as in new window
  1. Laura Alfaro & Sebnem Kalemli-Ozcan, 2004. "Why doesn't capital flow from rich to poor countries? An empirical investigation," 2004 Meeting Papers 53, Society for Economic Dynamics.
  2. Romain Ranciere & Olivier Jeanne, 2006. "The Optimal Level of International Reserves for Emerging Market Countries," IMF Working Papers 06/229, International Monetary Fund.
  3. Roland Beck & Michael Fidora, 2008. "The impact of sovereign wealth funds on global financial markets," Intereconomics: Review of European Economic Policy, Springer, vol. 43(6), pages 349-358, November.
  4. Edwin M. Truman, 2007. "Sovereign Wealth Funds: The Need for Greater Transparency and Accountability," Policy Briefs PB07-6, Peterson Institute for International Economics.
  5. M S Mohanty & Philip Turner, 2005. "Intervention: what are the domestic consequences?," BIS Papers chapters, in: Bank for International Settlements (ed.), Foreign exchange market intervention in emerging markets: motives, techniques and implications, volume 24, pages 56-81 Bank for International Settlements.
  6. Enrique Alberola & José María Serena, 2007. "Global financial integration, monetary policy and reserve accumulation. Assessing the limits in emerging economies," Banco de Espa�a Working Papers 0706, Banco de Espa�a.
  7. Chhaochharia, Vidhi & Laeven, Luc, 2008. "Sovereign Wealth Funds: Their Investment Strategies and Performance," CEPR Discussion Papers 6959, C.E.P.R. Discussion Papers.
Full references (including those not matched with items on IDEAS)

Citations

Citations are extracted by the CitEc Project, subscribe to its RSS feed for this item.
as in new window

Cited by:
  1. Maurice Obstfeld, 2009. "2009 International Conference "Financial System and Monetary Policy Implementation," Keynote Speech, Lenders of Last Resort in a Globalized World," Monetary and Economic Studies, Institute for Monetary and Economic Studies, Bank of Japan, vol. 27(1), pages 35-52, November.
  2. Enrique Alberola & Aitor Erce & José María Serena, 2012. "International reserves and gross capital flows. Dynamics during financial stress," Banco de Espa�a Working Papers 1211, Banco de Espa�a.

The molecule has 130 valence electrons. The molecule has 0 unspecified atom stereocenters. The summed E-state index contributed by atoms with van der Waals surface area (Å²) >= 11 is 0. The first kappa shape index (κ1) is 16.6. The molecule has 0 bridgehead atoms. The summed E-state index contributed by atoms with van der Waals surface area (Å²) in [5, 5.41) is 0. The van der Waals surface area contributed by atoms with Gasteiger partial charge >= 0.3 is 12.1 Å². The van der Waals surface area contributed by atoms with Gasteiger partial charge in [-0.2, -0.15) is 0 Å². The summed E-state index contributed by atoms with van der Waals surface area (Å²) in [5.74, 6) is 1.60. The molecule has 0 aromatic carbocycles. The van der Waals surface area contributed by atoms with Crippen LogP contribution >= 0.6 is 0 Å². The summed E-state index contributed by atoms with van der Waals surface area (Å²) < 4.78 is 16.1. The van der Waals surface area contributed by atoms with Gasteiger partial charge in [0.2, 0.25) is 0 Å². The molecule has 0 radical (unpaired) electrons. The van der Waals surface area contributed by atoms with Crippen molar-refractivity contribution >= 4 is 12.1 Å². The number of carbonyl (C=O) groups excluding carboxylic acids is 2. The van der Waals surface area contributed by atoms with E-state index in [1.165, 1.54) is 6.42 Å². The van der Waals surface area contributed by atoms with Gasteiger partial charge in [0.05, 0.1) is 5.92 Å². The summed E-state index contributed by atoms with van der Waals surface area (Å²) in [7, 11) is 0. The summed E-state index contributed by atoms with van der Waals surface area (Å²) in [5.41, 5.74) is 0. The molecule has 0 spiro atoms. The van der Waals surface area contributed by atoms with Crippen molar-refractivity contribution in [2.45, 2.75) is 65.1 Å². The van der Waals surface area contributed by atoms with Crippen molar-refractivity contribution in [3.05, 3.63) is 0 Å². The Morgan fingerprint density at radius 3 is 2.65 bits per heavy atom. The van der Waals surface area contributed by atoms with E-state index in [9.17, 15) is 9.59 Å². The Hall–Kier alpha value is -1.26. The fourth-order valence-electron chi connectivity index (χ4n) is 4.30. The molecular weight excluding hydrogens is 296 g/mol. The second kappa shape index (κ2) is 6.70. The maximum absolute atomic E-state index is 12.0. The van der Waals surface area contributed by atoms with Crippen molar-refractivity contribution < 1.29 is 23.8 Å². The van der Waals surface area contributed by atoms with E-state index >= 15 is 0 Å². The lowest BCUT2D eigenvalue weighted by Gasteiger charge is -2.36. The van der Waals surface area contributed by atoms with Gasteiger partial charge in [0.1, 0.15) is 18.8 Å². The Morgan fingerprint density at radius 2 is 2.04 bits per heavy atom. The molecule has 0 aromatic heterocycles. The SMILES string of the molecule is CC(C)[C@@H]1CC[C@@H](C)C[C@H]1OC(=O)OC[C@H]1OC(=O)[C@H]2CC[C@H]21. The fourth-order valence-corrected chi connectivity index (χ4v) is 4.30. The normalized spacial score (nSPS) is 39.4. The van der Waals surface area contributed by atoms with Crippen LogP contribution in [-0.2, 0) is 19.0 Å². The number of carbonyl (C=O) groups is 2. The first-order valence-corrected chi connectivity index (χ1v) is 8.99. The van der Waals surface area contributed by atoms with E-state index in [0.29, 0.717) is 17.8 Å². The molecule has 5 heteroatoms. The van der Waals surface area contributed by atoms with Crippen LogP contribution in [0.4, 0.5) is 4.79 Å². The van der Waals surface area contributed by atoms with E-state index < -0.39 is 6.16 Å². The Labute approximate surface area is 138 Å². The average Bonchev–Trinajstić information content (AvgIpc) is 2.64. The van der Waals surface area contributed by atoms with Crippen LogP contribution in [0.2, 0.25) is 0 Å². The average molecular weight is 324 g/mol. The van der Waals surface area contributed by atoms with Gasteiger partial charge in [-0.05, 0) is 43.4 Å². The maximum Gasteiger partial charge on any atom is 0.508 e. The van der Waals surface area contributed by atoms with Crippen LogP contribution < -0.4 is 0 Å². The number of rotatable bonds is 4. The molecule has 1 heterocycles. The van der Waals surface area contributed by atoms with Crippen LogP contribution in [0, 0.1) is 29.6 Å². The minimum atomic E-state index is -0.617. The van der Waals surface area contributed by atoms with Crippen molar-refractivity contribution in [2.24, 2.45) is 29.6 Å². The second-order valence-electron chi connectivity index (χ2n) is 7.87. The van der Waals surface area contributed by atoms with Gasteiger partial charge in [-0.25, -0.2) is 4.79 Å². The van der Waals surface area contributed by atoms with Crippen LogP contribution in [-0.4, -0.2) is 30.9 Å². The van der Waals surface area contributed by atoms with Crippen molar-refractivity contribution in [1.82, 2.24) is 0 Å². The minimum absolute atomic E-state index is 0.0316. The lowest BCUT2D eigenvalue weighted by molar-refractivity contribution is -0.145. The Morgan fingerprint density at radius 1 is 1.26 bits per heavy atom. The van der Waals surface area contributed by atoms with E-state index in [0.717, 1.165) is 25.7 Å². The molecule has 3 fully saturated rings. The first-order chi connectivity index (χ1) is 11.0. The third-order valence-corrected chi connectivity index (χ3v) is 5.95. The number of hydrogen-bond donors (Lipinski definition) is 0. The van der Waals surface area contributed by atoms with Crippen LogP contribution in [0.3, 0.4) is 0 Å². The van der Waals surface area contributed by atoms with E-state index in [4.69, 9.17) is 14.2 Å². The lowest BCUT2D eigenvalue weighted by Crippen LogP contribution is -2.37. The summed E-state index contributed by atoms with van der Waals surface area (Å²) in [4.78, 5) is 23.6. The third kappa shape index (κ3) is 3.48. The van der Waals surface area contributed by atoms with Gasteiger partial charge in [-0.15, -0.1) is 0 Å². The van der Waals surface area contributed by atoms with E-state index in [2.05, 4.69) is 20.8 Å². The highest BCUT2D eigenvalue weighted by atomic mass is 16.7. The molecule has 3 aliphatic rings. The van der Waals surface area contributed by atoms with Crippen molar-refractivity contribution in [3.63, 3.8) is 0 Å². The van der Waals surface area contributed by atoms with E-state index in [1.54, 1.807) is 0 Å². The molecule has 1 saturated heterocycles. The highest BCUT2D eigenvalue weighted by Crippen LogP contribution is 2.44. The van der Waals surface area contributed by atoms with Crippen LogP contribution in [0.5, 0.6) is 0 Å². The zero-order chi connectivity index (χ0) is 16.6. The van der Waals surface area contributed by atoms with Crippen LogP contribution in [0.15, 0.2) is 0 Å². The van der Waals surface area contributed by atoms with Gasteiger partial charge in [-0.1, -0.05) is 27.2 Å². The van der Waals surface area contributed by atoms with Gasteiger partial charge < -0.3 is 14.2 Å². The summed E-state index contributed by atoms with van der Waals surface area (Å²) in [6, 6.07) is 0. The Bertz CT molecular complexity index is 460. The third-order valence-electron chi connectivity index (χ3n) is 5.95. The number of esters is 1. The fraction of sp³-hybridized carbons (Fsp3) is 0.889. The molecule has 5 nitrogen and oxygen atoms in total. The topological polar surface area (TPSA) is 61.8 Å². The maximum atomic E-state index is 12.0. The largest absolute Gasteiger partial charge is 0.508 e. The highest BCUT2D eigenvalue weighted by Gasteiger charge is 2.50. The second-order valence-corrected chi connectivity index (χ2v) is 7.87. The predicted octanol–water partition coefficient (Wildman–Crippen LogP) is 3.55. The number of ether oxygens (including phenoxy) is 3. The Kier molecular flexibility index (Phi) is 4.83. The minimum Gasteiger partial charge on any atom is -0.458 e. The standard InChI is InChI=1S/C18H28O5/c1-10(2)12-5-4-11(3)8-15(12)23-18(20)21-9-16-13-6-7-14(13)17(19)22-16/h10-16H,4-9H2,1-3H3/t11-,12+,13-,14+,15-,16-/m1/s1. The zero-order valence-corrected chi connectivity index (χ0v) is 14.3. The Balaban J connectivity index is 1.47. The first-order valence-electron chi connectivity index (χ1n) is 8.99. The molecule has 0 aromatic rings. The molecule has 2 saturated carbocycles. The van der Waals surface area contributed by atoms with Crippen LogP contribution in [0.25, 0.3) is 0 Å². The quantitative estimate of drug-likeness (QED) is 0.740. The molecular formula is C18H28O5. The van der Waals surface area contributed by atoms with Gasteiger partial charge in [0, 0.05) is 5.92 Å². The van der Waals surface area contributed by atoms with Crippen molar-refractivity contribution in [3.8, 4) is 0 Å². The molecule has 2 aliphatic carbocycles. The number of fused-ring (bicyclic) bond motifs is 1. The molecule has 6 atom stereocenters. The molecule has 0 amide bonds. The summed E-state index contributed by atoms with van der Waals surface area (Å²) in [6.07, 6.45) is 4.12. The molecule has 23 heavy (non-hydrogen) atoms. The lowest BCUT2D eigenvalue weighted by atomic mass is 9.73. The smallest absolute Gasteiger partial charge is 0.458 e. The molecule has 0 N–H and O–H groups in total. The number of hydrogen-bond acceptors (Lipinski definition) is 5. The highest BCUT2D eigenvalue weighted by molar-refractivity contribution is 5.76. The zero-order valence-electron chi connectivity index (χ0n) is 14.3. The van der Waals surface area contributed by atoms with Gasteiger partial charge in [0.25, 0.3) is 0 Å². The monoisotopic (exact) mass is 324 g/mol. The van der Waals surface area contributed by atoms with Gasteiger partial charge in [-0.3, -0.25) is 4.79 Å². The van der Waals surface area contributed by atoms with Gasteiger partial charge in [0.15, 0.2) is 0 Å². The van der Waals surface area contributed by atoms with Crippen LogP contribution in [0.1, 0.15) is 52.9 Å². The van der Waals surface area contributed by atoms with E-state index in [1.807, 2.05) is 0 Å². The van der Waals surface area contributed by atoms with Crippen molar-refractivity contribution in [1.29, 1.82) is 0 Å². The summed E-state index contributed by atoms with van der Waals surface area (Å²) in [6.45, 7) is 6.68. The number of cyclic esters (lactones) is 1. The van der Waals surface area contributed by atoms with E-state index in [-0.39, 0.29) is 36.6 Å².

3. Maurice Obstfeld, 2009. "Lenders of Last Resort in a Globalized World," IMES Discussion Paper Series 09-E-18, Institute for Monetary and Economic Studies, Bank of Japan.

Lists

This item is not listed on Wikipedia, on a reading list or among the top items on IDEAS.

Statistics

Access and download statistics

Corrections

When requesting a correction, please mention this item's handle: RePEc:bde:wpaper:0834. See general information about how to correct material in RePEc.

For technical questions regarding this item, or to correct its authors, title, abstract, bibliographic or download information, contact: (Mar�a Beiro. Electronic Dissemination of Information Unit. Research Department. Banco de Espa�a).

If you have authored this item and are not yet registered with RePEc, we encourage you to do it here. This allows to link your profile to this item. It also allows you to accept potential citations to this item that we are uncertain about.

If references are entirely missing, you can add them using this form.

If the full references list an item that is present in RePEc, but the system did not link to it, you can help with this form.

If you know of missing items citing this one, you can help us creating those links by adding the relevant references in the same way as above, for each refering item. If you are a registered author of this item, you may also want to check the "citations" tab in your profile, as there may be some citations waiting for confirmation.

Please note that corrections may take a couple of weeks to filter through the various RePEc services.